It’s been about six weeks since Nowhere and Everywhere, an album from the two very different and yet in some ways very similar North Eastern musicians Rachel Unthank (of The Unthanks) and Paul Smith (of Maximo Park) was released, and now the pair are in town as part of a tour to celebrate the record (a nicer word than promote, and more apt, as both seem genuinely delighted to have the opportunity).
In their band for the night are three players who make up tonight’s support act Alex Rex, a shapeshifting outfit rotating around Trembling Bells’ Alex Neilson (this evening also incorporating clarinettist Faye MacCalman and guitarist Rory Haye). Their own performance begins with a supernatural psych-folk wig out but settles down into a more straightforward set, highlights including ‘The Great Experiment’, from 2021’s Paradise and them managing to get the audience to sing along to the lyrics “I am worn out from the inside out” later in the set, Neilson having the tricky dual role of drums and vocals but managing both admirably.
When Unthank : Smith duly arrive, Rachel’s first comment is on the size of the audience, (the larger of the Hare & Hounds two venues is very well populated tonight), and Paul explains that the various band members will stay on stage whether they are playing or not on each song, due to having to navigate through the crowd to get on and off the stage!
Their performance starts, as does the album, with the unaccompanied ‘Captain Bover’, and if a pin had been dropped in the crowd it would surely have been heard. As on the record, the different textures of their voices, as well as the North Eastern variations, (Rachel from Tyneside and Paul from Teeside) , fit together to stunning effect. The setting allows for a kind of ‘an evening with’ format, with stories of the songs’ origins linking them together; ‘Captain Bover’ being a traditional tale of an unpopular press-ganging sea captain, with an accompanying tale from Rachel of the people of Newcastle turning their backs on the captain’s funeral procession. Next, ‘Robert Kay’ is a Paul Smith original about a Teeside soldier who died in World War 1, which brings in Paul’s guitar and MacCalman’s wonderful clarinet, and gently raises the volume, the two voices again combining to great effect.
Neilson’s drums appear for the first time on ‘The Natural Urge’, (he also played on the record), an atmospheric song about history repeating itself in the field of human conflict. That title is somehow pretty Maximo, the song not so much! Paul’s own solo records have perhaps included the songs that he considered didn’t fit his ‘day job’ band, (and great they have been too), but Unthank : Smith is a different proposition yet, the pair perfectly in tune, literally and figuratively, with their love of traditional tales and an apparent thirst for knowledge of material to inspire their storied songs.
Rachel Unthank possibly introduces the sound of the harmonium to the Hare & Hounds for the first time on ‘Horumarye’’, a cover of a song by Teeside folk artist Graeme Miles that brings to mind the eerily brilliant sound of ‘Come Here My Love’ as rendered by This Mortal Coil. The instrument will make further appearances through the evening. There’s even a joke from Rachel between songs – it wouldn’t make a lot of sense here without the accompanying accent, however!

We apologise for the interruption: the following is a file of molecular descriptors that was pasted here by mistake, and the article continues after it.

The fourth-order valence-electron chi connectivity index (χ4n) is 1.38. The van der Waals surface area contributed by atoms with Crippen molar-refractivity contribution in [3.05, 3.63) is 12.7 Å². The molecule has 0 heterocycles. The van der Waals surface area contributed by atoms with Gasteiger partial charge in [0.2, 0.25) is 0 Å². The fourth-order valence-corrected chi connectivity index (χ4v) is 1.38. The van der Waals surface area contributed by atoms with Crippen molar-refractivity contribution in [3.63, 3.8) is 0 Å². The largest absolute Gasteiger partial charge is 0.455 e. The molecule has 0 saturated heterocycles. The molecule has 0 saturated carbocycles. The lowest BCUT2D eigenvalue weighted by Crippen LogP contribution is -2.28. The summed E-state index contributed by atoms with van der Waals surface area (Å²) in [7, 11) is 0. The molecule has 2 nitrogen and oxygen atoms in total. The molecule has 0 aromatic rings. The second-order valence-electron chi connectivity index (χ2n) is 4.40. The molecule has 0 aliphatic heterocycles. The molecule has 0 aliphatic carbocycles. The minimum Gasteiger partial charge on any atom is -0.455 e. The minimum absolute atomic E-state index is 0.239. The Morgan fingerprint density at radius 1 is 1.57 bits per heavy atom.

There’s a cheer from the crowd at the mention of folk legend Lal Waterson ahead of a ‘voices only’ cover of her ‘Red Wine Promises’ before playful swipes at Sunderland (the record was recorded there) leading into ‘What Maks Makems’ (created using words from poet Tom Pickard), the duo explaining that they didn’t want to leave their neighbouring Wearsiders out of the album.
A highlight of Nowhere and Everywhere was Rachel’s ‘Seven Tears’ , the initial euphoria of realising it wasn’t going to be a cover of the Goombay Dance Band’s horrendous 1982 chart-topper increasing on hearing the track, with its circular, beautiful lyrics about crying seven tears into the sea to summon up a selkie lover, (a selkie, of course, being a creature taking on the form of a seal in the water and a human on land). The version tonight is stunning, the band providing yet more vocals to accompany the duo.
‘Lord Bateman’ brings the main set to a close, a collaboration between Paul and Rachel around more discovered lyrics, this time with the help (on the record) of The Keelers’ Peter Wood. The version tonight showcases the five musicians on the stage who are a very coherent unit, really adding further to the recorded version, as they have all evening.
With the crowd and the venue’s layout, the audience are asked by Paul to pretend that they have left the stage and returned for an encore, an unaccompanied ‘The King’, (apparently a Boxing Day favourite of Rachel), and ending the night with a cover of Richard and Linda Thompson’s ‘I Want To See The Bright Lights Tonight’, Rachel confessing that she always dreamed of being in a folk rock band! It brings the curtain down on a night where Nowhere and Everywhere has been brought to life by its creators, both Unthank and Smith charming company, self-effacing to a fault and extremely likeable throughout.